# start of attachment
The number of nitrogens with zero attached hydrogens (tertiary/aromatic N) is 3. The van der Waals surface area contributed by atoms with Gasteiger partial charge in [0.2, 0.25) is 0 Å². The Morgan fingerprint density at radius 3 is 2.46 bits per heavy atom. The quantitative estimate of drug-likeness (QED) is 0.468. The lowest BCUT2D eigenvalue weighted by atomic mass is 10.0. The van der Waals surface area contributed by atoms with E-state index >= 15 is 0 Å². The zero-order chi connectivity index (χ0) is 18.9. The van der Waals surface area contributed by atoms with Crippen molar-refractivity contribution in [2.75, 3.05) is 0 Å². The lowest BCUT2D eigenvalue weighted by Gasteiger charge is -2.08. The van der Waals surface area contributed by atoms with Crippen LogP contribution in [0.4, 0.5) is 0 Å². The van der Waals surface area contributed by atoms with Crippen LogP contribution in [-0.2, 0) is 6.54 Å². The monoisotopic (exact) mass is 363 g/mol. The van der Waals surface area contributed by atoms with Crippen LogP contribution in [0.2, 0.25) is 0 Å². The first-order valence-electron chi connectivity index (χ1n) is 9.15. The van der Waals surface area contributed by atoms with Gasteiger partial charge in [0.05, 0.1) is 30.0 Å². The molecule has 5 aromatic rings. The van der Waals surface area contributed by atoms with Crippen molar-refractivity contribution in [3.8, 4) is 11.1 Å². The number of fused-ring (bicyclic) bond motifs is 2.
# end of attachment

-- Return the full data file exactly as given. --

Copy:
The number of nitrogens with zero attached hydrogens (tertiary/aromatic N) is 3. The van der Waals surface area contributed by atoms with Gasteiger partial charge in [0.2, 0.25) is 0 Å². The Morgan fingerprint density at radius 3 is 2.46 bits per heavy atom. The quantitative estimate of drug-likeness (QED) is 0.468. The lowest BCUT2D eigenvalue weighted by atomic mass is 10.0. The van der Waals surface area contributed by atoms with E-state index >= 15 is 0 Å². The zero-order chi connectivity index (χ0) is 18.9. The van der Waals surface area contributed by atoms with Crippen molar-refractivity contribution in [2.75, 3.05) is 0 Å². The lowest BCUT2D eigenvalue weighted by Gasteiger charge is -2.08. The van der Waals surface area contributed by atoms with Crippen LogP contribution in [0.4, 0.5) is 0 Å². The van der Waals surface area contributed by atoms with Crippen LogP contribution in [-0.2, 0) is 6.54 Å². The monoisotopic (exact) mass is 363 g/mol. The van der Waals surface area contributed by atoms with Crippen LogP contribution in [0.2, 0.25) is 0 Å². The first-order valence-electron chi connectivity index (χ1n) is 9.15. The van der Waals surface area contributed by atoms with Gasteiger partial charge in [0.05, 0.1) is 30.0 Å². The molecule has 5 aromatic rings. The van der Waals surface area contributed by atoms with Crippen molar-refractivity contribution in [3.8, 4) is 11.1 Å². The number of fused-ring (bicyclic) bond motifs is 2.